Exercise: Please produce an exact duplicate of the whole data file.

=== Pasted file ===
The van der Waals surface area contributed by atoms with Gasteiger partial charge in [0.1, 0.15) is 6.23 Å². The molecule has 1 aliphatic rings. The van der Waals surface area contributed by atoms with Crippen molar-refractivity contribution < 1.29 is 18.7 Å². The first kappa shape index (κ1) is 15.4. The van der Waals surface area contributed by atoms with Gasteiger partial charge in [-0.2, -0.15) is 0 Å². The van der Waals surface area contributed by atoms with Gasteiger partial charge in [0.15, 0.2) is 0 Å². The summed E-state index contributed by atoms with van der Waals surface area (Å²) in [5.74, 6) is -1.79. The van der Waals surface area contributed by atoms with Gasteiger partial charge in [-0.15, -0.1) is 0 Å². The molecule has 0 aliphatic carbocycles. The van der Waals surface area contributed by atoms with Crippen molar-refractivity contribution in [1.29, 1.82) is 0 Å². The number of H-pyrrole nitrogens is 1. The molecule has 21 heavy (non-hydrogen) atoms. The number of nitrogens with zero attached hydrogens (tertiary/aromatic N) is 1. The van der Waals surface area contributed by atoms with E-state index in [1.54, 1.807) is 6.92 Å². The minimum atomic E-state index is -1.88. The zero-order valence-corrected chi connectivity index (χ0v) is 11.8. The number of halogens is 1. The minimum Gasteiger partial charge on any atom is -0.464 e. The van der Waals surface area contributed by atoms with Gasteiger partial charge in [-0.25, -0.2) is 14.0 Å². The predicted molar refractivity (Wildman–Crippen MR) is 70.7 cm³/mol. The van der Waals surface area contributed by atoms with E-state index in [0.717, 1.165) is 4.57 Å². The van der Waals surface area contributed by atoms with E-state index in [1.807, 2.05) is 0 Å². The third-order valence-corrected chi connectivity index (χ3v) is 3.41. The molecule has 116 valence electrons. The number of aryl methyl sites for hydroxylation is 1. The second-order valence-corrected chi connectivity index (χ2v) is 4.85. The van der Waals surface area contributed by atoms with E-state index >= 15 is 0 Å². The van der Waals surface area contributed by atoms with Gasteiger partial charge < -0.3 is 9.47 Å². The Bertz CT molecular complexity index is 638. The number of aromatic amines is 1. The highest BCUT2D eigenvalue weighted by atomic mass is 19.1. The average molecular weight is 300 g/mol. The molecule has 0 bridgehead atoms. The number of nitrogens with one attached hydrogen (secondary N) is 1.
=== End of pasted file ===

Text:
The van der Waals surface area contributed by atoms with Gasteiger partial charge in [0.1, 0.15) is 6.23 Å². The molecule has 1 aliphatic rings. The van der Waals surface area contributed by atoms with Crippen molar-refractivity contribution < 1.29 is 18.7 Å². The first kappa shape index (κ1) is 15.4. The van der Waals surface area contributed by atoms with Gasteiger partial charge in [-0.2, -0.15) is 0 Å². The van der Waals surface area contributed by atoms with Gasteiger partial charge in [0.15, 0.2) is 0 Å². The summed E-state index contributed by atoms with van der Waals surface area (Å²) in [5.74, 6) is -1.79. The van der Waals surface area contributed by atoms with Gasteiger partial charge in [-0.15, -0.1) is 0 Å². The molecule has 0 aliphatic carbocycles. The van der Waals surface area contributed by atoms with Crippen molar-refractivity contribution in [1.29, 1.82) is 0 Å². The number of H-pyrrole nitrogens is 1. The molecule has 21 heavy (non-hydrogen) atoms. The number of nitrogens with zero attached hydrogens (tertiary/aromatic N) is 1. The van der Waals surface area contributed by atoms with E-state index in [1.54, 1.807) is 6.92 Å². The minimum atomic E-state index is -1.88. The zero-order valence-corrected chi connectivity index (χ0v) is 11.8. The number of halogens is 1. The minimum Gasteiger partial charge on any atom is -0.464 e. The van der Waals surface area contributed by atoms with Gasteiger partial charge in [-0.25, -0.2) is 14.0 Å². The predicted molar refractivity (Wildman–Crippen MR) is 70.7 cm³/mol. The van der Waals surface area contributed by atoms with E-state index in [0.717, 1.165) is 4.57 Å². The van der Waals surface area contributed by atoms with E-state index in [1.807, 2.05) is 0 Å². The third-order valence-corrected chi connectivity index (χ3v) is 3.41. The molecule has 116 valence electrons. The number of aryl methyl sites for hydroxylation is 1. The second-order valence-corrected chi connectivity index (χ2v) is 4.85. The van der Waals surface area contributed by atoms with E-state index >= 15 is 0 Å². The van der Waals surface area contributed by atoms with Gasteiger partial charge < -0.3 is 9.47 Å². The Bertz CT molecular complexity index is 638. The number of aromatic amines is 1. The highest BCUT2D eigenvalue weighted by atomic mass is 19.1. The average molecular weight is 300 g/mol. The molecule has 0 bridgehead atoms. The number of nitrogens with one attached hydrogen (secondary N) is 1.